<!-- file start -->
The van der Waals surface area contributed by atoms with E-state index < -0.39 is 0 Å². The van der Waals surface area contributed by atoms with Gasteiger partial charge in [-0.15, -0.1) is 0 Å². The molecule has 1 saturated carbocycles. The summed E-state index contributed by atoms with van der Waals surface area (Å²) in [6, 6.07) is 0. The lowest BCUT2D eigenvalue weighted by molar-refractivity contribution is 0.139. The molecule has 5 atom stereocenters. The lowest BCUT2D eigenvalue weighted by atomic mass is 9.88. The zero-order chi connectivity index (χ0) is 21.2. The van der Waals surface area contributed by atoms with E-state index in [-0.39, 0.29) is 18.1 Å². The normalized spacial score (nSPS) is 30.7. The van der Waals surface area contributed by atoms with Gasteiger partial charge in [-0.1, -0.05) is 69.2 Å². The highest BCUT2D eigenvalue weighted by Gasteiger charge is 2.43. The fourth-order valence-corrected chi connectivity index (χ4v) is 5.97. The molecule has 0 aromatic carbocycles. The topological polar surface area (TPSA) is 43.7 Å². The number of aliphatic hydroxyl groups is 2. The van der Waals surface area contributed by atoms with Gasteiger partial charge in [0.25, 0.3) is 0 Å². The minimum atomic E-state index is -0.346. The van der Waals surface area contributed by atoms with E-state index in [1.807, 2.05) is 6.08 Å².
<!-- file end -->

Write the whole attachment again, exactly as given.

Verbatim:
The van der Waals surface area contributed by atoms with E-state index < -0.39 is 0 Å². The van der Waals surface area contributed by atoms with Gasteiger partial charge in [-0.15, -0.1) is 0 Å². The molecule has 1 saturated carbocycles. The summed E-state index contributed by atoms with van der Waals surface area (Å²) in [6, 6.07) is 0. The lowest BCUT2D eigenvalue weighted by molar-refractivity contribution is 0.139. The molecule has 5 atom stereocenters. The lowest BCUT2D eigenvalue weighted by atomic mass is 9.88. The zero-order chi connectivity index (χ0) is 21.2. The van der Waals surface area contributed by atoms with E-state index in [-0.39, 0.29) is 18.1 Å². The normalized spacial score (nSPS) is 30.7. The van der Waals surface area contributed by atoms with Gasteiger partial charge in [-0.1, -0.05) is 69.2 Å². The highest BCUT2D eigenvalue weighted by Gasteiger charge is 2.43. The fourth-order valence-corrected chi connectivity index (χ4v) is 5.97. The molecule has 0 aromatic carbocycles. The topological polar surface area (TPSA) is 43.7 Å². The number of aliphatic hydroxyl groups is 2. The van der Waals surface area contributed by atoms with Gasteiger partial charge in [0.25, 0.3) is 0 Å². The minimum atomic E-state index is -0.346. The van der Waals surface area contributed by atoms with E-state index in [1.807, 2.05) is 6.08 Å².